Tuesday, 13 December 2011


After first establishing 'Roska Kicks & Snares' (RKS) as purely an outlet to release his own music back in 2008, 2010 brought about a shift in focus that has led RKS to be one of this year's most notable independent success stories. Boasting a discography featuring releases from the likes of J:Kenzo, MA1 and Champion, not to mention RKS club nights at London's Fabric, Roska admits 2011 has been a 'good year' - that's not to say anything's going to change looking to the future though, with Funky remaining very much at the heart of the label.

"Anything that I do that isn't Funky is always gonna be a side project for now really", he explains. "All the stuff I've worked on for other labels, even the 'Hotflush' bits, are generally just me experimenting and exploring other sounds that I like - while I quite enjoy doing it individually, I won't be doing it with the label."

Despite those who have argued for the last year or so that 'Funky is dead' and balked at suggestions there remains a demand for the music, Roska is adamant that Funky never really went away. "We're just showing that there is still a market for it really, keep if funky you know what I mean? It's colourful and you can enjoy it, it's great to dance too and most importantly it gets girls on the dancefloor. A room full of guys ain't gonna do anyone any favours." He makes a good point.

Whilst first taking on DJ Naughty, J:Kenzo and Jamie George back in 2010, this year has seen the likes of MA1, Champion and Tickles release on RKS, a move that has certainly raised the profile of the imprint, especially considering the all-conquering year Champion has had to date. "130 isn't gonna go anywhere, it fits in with a lot of sets and the fact is a lot of people support the music we've released. There's definitely a market for it and that's what I wanna do - I want to help people that are doing the same thing and ultimately push the sound."

From afar, the wait for the release of music, both physically and digitally, can often seem no more than a minor inconvenience but for independent labels, each release can mean the culmination of 3 months hard work. "Admin, mailouts, release schedules, mastering, selecting the tracks, artwork...honestly it's mad. I'm just starting work on MA1's next release and that's not out until February so that gives you an idea! I generally give myself 2 to 3 months per release - it gives the artist the right amount of time to prepare the track and it gives me time to push it, not forgetting the distributors either. It's a really long process."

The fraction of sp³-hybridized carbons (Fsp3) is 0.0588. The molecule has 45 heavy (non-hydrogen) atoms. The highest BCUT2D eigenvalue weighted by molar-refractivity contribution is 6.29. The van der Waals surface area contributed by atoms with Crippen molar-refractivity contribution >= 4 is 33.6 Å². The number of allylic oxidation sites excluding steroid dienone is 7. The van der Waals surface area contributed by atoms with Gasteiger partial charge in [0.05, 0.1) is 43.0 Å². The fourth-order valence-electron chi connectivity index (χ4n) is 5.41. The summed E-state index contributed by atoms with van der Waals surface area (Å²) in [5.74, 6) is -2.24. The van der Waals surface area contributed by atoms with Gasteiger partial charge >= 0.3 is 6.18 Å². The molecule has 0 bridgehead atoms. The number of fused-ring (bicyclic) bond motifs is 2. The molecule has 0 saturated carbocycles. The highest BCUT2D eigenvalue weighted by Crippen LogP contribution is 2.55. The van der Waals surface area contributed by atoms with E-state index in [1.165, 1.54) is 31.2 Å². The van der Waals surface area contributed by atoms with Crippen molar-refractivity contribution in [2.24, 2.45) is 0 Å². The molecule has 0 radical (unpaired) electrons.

With so much work riding on one release, there is huge pressure on label owners to ensure that tracks selected for release are going to be 'good enough' to excite consumers, although Roska explains it soon becomes second nature: "It's like wrestling really - they've all got their finishers, they've all got that signature sound that I can hear in every track but some more than others." Whilst wrestling is probably a pretty good analogy to use when describing the differences between individual sounds, Roska also sees colours. "Take Champion for example, whenever I hear his stuff I see orange for some reason - it's kinda mad but it reminds me what it is I'm looking for in a track. To be honest, all the guys who've released on RKS fit the vibe I want to push; MA1 has that soulful vibe and stabby keys, Naughty's got the skippy brand of electro/funky going on and Champion's got that deep bass - they're all different, but it works." 

2011 has seen a number of top independent labels branch out in an attempt to keep consumers happy but Roska insists that whilst some collaboration work is in the offing, RKS is intent on pushing a consistent sound. "We had a good year this year so I'm definitely not looking to do anything different or random but I haven't really ventured out too much yet. I've actually looked at a lot of demos but they're not fitting what I want to do at all. People are still on that pitch-bending, airy spacey vibe and it ain't my thing." Props to that.

From looking at RKS as a label, it would appear that consistency is at the heart of everything Roska does and despite the competitive nature of the independent market, it has had an excellent 2011 by all accounts. Forthcoming releases suggest the label will continue to prosper in 2012 too but for all his efforts, recognition isn't something Roska is looking for. "All I know is that people are interested in our music and that's good enough for me." And that says it all really.

You can check out (and buy) the full RKS discography herehttp://www.discogs.com/digital?label=Roska+Kicks+%26+Snares

Uncle Albert's top 3 RKS releases:

1) Champion - Rainforest EP (December 2011)

2) J Kenzo - Ruckus (November 2010) - Martin Kemp Remix

3) DJ Naughty - Firepower EP (May 2010) - Roska Remix

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